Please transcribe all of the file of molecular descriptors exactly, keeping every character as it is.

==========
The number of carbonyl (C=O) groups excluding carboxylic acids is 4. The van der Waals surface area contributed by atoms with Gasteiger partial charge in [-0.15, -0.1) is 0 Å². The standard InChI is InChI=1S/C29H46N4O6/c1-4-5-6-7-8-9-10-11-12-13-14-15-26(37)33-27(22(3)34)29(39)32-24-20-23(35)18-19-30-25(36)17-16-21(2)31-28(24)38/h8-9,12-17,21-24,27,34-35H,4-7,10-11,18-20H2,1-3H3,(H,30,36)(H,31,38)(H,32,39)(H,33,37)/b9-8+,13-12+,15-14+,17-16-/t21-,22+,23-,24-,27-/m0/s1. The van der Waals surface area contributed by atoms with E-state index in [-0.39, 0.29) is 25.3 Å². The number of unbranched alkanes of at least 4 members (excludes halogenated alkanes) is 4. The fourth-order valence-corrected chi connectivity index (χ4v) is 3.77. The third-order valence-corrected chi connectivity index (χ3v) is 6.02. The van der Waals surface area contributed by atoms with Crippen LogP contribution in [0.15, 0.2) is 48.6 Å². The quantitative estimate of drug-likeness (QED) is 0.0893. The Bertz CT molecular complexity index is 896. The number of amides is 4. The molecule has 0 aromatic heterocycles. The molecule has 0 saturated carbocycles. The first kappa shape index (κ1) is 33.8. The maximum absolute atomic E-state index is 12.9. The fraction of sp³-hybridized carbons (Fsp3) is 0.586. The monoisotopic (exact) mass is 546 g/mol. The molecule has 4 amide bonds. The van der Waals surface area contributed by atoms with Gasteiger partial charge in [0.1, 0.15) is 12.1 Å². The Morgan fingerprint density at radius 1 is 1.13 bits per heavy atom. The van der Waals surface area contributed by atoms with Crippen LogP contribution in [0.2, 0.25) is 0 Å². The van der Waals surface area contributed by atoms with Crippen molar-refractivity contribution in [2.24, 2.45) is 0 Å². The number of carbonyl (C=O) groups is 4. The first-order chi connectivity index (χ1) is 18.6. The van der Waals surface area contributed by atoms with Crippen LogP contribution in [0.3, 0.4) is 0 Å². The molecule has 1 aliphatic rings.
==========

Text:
The number of carbonyl (C=O) groups excluding carboxylic acids is 4. The van der Waals surface area contributed by atoms with Gasteiger partial charge in [-0.15, -0.1) is 0 Å². The standard InChI is InChI=1S/C29H46N4O6/c1-4-5-6-7-8-9-10-11-12-13-14-15-26(37)33-27(22(3)34)29(39)32-24-20-23(35)18-19-30-25(36)17-16-21(2)31-28(24)38/h8-9,12-17,21-24,27,34-35H,4-7,10-11,18-20H2,1-3H3,(H,30,36)(H,31,38)(H,32,39)(H,33,37)/b9-8+,13-12+,15-14+,17-16-/t21-,22+,23-,24-,27-/m0/s1. The van der Waals surface area contributed by atoms with E-state index in [-0.39, 0.29) is 25.3 Å². The number of unbranched alkanes of at least 4 members (excludes halogenated alkanes) is 4. The fourth-order valence-corrected chi connectivity index (χ4v) is 3.77. The third-order valence-corrected chi connectivity index (χ3v) is 6.02. The van der Waals surface area contributed by atoms with Crippen LogP contribution in [0.15, 0.2) is 48.6 Å². The quantitative estimate of drug-likeness (QED) is 0.0893. The Bertz CT molecular complexity index is 896. The number of amides is 4. The molecule has 0 aromatic heterocycles. The molecule has 0 saturated carbocycles. The first kappa shape index (κ1) is 33.8. The maximum absolute atomic E-state index is 12.9. The fraction of sp³-hybridized carbons (Fsp3) is 0.586. The monoisotopic (exact) mass is 546 g/mol. The molecule has 4 amide bonds. The van der Waals surface area contributed by atoms with Gasteiger partial charge in [0.1, 0.15) is 12.1 Å². The Morgan fingerprint density at radius 1 is 1.13 bits per heavy atom. The van der Waals surface area contributed by atoms with Crippen LogP contribution in [0.2, 0.25) is 0 Å². The van der Waals surface area contributed by atoms with Crippen molar-refractivity contribution in [2.24, 2.45) is 0 Å². The number of carbonyl (C=O) groups is 4. The first-order chi connectivity index (χ1) is 18.6. The van der Waals surface area contributed by atoms with Crippen LogP contribution in [0.3, 0.4) is 0 Å². The molecule has 1 aliphatic rings.